Scoutmaster Musings - Get Fit - or Stay Home


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Scoutmaster Musings

Get Fit - or Stay Home
Our troop is using the new BSA medical form this year since it's available and makes life so much easier - same form for everyone, instead of Class 1, 2, and 3. The fact that most of it can be done online and saved by the parent is great - saves them lots of time each year.

The new BSA medical requirements are that everyone get a physical check every 12 months - no more 3 years for youth and adults under 40. Every year, every person.
As a scoutmaster responsible for safety on our outings, I'm glad this change is in place. In 3 years, a scout changes an incredible amount.

There have been some grumblings about this. The only valid argument I've heard is insurance not covering a physical exam that often. If that's the case, then slipping your exam date out a week or so every year might be needed.



Another health item that is part of the new medical form is the Height to Weight participation requirement. This one is causing a lot of concern.

From the health form: Individuals desiring to participate in any high-adventure activity or events in which emergency evacuation would take longer
than 30 minutes by ground transportation will not be permitted to do so if they exceed the weight limit as documented at the bottom of this page. Enforcing the height/weight limit is strongly encouraged for all other events, but it is not mandatory.


When I look at the weights on the chart, it's amazing how heavy someone can be and still be allowed to trek. The arguments against this requirement range from being big-boned to solid muscle and in great shape even when over the limit.
At our roundtable meeting last night, I figured about 1/3 of the guys there would not be allowed to backpack - and I certainly would not want them anywhere near any trek I was on.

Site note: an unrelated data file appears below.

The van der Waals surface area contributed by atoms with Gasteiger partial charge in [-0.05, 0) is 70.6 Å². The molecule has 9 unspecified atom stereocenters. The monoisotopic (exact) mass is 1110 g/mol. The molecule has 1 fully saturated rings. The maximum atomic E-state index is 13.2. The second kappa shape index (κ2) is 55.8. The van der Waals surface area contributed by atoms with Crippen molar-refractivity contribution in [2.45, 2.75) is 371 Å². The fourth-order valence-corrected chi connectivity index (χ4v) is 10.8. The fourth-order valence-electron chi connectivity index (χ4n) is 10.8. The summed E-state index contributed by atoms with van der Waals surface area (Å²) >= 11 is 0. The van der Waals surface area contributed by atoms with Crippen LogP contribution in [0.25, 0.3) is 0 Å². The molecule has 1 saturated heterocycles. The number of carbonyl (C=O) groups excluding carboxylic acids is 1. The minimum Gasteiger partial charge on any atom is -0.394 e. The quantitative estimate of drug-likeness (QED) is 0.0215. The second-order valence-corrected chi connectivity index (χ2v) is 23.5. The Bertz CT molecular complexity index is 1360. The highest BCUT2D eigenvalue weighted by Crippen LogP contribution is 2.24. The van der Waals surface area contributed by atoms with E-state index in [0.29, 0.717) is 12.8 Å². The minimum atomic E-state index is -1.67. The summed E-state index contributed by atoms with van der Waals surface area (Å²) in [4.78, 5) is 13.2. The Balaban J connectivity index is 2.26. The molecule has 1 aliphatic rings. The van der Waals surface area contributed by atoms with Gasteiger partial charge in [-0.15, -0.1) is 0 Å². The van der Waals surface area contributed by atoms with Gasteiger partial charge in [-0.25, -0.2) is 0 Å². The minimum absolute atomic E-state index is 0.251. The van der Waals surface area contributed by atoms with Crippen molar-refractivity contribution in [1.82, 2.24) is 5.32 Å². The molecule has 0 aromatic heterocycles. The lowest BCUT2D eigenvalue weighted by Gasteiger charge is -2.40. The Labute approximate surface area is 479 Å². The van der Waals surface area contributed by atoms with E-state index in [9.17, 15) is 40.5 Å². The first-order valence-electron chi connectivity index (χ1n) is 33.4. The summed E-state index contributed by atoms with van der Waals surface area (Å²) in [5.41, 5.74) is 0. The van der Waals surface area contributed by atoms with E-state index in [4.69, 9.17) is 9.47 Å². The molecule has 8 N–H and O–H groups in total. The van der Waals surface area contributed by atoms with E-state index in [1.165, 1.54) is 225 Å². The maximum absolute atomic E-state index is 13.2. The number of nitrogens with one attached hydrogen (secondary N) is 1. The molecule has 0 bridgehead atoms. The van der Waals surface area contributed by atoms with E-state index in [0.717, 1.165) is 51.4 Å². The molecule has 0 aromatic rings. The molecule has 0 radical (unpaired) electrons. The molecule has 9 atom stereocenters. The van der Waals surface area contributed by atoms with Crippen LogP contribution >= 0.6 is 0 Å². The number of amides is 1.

There is good, sound reasoning for these limits - obese people have a much higher risk of heart failure and other problems under physical exertion. This isn't the BSA being dictators, but setting limits to the minimal level of safety on strenuous activities.

Setting an example of being fit is a very important part of Scouting for adults. The "adult interaction" method lets scouts see how adults 'should' be. A fit man able to hike along with the scouts should be a requirement - and has been a requirement at the National BSA camps for years. BSA is just pushing the Philmont, SeaBase, Northern Tier requirements down to units doing their own high adventure treks.

Obesity continues to be a growing problem in our country. On the charts I could find, a 6foot person is considered obese if they way over 220 pounds. The BSA height-weight chart allows a 6foot person to weigh up to 239 pounds and still participate in high adventure. That sounds quite generous to me.

Finally, the height-weight limit does not eliminate obese scouters from participation. The limits are not mandatory for short-term camping within 30 minutes of emergency help. Car camping at the local park can still be done by any adult volunteer that completes the annual medical record.

Here's the chart. Will you need to diet before that big backpack trip or before attending national jamboree in 2010?


See BSA Annual Health and Medical Record
Posted: 8:13 05-08-2009 414
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Comments:
 Jun 07, 2010 - Kevin Burke
You state "Finally, the height-weight limit does not eliminate obese scouters from participation. The limits are not mandatory for short-term camping within 30 minutes of emergency help."

To sign a document with the intention of violating the intent of the document is not the ethics I'm trying to instill in my son.

However, the intent of the document is exactly that. "Enforcing the height/weight limit is strongly encouraged for all other events, but it is not mandatory."

Why else would the wording "strongly encourage" even be needed?

The only purpose is to "strongly encourage" "enforcing the height weight limit" "for all other events".

Seems obvious to me, thus I have stopped attending scouting activities.

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